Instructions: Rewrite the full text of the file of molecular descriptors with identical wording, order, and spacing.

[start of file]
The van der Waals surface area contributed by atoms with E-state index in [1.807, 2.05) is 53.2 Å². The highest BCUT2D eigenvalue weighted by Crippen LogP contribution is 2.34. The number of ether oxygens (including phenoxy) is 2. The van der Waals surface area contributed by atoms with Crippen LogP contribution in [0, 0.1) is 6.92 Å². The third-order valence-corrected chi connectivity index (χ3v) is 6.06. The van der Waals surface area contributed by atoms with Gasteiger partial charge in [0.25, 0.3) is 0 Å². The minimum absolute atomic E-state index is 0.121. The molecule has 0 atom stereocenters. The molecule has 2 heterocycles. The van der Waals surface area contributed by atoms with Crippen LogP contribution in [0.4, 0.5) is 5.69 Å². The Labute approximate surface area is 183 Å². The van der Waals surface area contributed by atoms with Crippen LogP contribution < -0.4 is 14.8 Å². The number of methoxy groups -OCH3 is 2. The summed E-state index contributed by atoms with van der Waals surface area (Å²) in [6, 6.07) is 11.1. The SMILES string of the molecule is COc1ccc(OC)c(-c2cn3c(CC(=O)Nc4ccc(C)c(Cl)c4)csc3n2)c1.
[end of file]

The van der Waals surface area contributed by atoms with E-state index in [1.807, 2.05) is 53.2 Å². The highest BCUT2D eigenvalue weighted by Crippen LogP contribution is 2.34. The number of ether oxygens (including phenoxy) is 2. The van der Waals surface area contributed by atoms with Crippen LogP contribution in [0, 0.1) is 6.92 Å². The third-order valence-corrected chi connectivity index (χ3v) is 6.06. The van der Waals surface area contributed by atoms with Gasteiger partial charge in [0.25, 0.3) is 0 Å². The minimum absolute atomic E-state index is 0.121. The molecule has 0 atom stereocenters. The molecule has 2 heterocycles. The van der Waals surface area contributed by atoms with Crippen LogP contribution in [0.4, 0.5) is 5.69 Å². The Labute approximate surface area is 183 Å². The van der Waals surface area contributed by atoms with Crippen LogP contribution < -0.4 is 14.8 Å². The number of methoxy groups -OCH3 is 2. The summed E-state index contributed by atoms with van der Waals surface area (Å²) in [6, 6.07) is 11.1. The SMILES string of the molecule is COc1ccc(OC)c(-c2cn3c(CC(=O)Nc4ccc(C)c(Cl)c4)csc3n2)c1.